The Wooden Man

by Helen Mort

It seems I complained too hard
about the rain shrivelling my skin
or feet burning on hot sand,
making me dance madly
like a chained bear.
Perhaps I sighed too loudly
about the rough tugging
of a snagged nail
or the way my raw feet
would bud blisters.
 
For, when I opened my eyes
this morning, I found
I had been sedated in my sleep;
numbed and dulled into heaviness
so that all the world was bubbled
and I could not touch it
without bursting my swelled armour.
Every toe was stubbed,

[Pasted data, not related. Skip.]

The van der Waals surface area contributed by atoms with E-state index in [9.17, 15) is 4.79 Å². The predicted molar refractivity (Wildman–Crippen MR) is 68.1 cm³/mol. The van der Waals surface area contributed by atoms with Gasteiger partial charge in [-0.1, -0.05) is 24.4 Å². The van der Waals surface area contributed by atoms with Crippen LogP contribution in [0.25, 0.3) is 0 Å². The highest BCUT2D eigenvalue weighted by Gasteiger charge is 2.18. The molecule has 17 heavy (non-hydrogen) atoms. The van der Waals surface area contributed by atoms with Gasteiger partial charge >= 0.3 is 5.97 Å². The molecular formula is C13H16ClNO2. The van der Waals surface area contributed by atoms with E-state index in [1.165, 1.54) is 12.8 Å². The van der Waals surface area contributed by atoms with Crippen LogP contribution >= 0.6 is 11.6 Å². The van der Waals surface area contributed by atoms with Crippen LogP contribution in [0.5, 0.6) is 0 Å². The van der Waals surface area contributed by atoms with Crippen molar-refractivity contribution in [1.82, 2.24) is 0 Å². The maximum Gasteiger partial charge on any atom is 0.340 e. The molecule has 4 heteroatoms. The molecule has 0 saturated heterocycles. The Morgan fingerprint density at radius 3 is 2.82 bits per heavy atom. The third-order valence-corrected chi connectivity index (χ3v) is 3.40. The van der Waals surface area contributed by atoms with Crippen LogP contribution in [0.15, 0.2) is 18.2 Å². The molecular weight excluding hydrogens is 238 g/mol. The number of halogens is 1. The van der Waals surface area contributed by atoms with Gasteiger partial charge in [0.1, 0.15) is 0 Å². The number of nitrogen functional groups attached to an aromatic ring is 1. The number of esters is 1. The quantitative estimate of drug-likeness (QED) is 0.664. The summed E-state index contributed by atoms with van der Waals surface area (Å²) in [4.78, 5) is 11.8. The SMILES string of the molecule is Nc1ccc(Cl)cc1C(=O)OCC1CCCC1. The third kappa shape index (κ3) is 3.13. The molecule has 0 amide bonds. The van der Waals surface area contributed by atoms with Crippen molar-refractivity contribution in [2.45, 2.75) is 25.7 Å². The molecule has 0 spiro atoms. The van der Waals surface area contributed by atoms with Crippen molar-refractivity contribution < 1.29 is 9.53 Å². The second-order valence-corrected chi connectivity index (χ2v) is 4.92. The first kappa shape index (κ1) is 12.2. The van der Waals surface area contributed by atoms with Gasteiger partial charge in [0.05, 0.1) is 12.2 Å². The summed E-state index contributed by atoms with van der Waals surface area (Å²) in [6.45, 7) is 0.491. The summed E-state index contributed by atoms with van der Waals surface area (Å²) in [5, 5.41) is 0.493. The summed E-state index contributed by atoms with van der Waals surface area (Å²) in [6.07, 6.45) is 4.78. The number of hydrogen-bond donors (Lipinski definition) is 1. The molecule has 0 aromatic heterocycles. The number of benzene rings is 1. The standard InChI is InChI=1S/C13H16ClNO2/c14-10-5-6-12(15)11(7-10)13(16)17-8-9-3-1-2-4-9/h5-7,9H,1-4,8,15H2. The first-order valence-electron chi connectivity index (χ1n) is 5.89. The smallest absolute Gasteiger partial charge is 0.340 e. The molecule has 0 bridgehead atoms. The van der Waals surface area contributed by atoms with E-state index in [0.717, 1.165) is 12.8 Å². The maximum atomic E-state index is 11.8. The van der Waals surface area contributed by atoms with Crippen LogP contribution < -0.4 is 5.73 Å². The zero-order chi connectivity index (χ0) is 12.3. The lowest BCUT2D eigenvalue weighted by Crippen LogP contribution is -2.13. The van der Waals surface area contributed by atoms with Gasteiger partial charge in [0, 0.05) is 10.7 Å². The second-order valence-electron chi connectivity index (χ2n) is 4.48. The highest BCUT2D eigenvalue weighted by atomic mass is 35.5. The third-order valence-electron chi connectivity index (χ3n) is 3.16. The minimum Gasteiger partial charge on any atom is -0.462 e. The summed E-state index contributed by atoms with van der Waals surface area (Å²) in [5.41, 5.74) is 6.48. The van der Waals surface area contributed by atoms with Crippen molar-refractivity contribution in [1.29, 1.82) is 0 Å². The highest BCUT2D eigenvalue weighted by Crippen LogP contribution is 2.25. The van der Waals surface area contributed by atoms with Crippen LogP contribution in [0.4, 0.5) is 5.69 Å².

every finger frozen.
My head was a heavy thing
that would not crack from
hammer blows, unprotected falls.
 
Better to be blind, forsake
the bright pleasures of the eyes
or deaf and miss the sweet throb
of music. Better to be anything
than so deadened,
never again to feel
the agonising tingles of cold snow,
the subtle fingers of a shy breeze
or flesh; warm,
reassuringly like your own,
shuddering into goosebumps.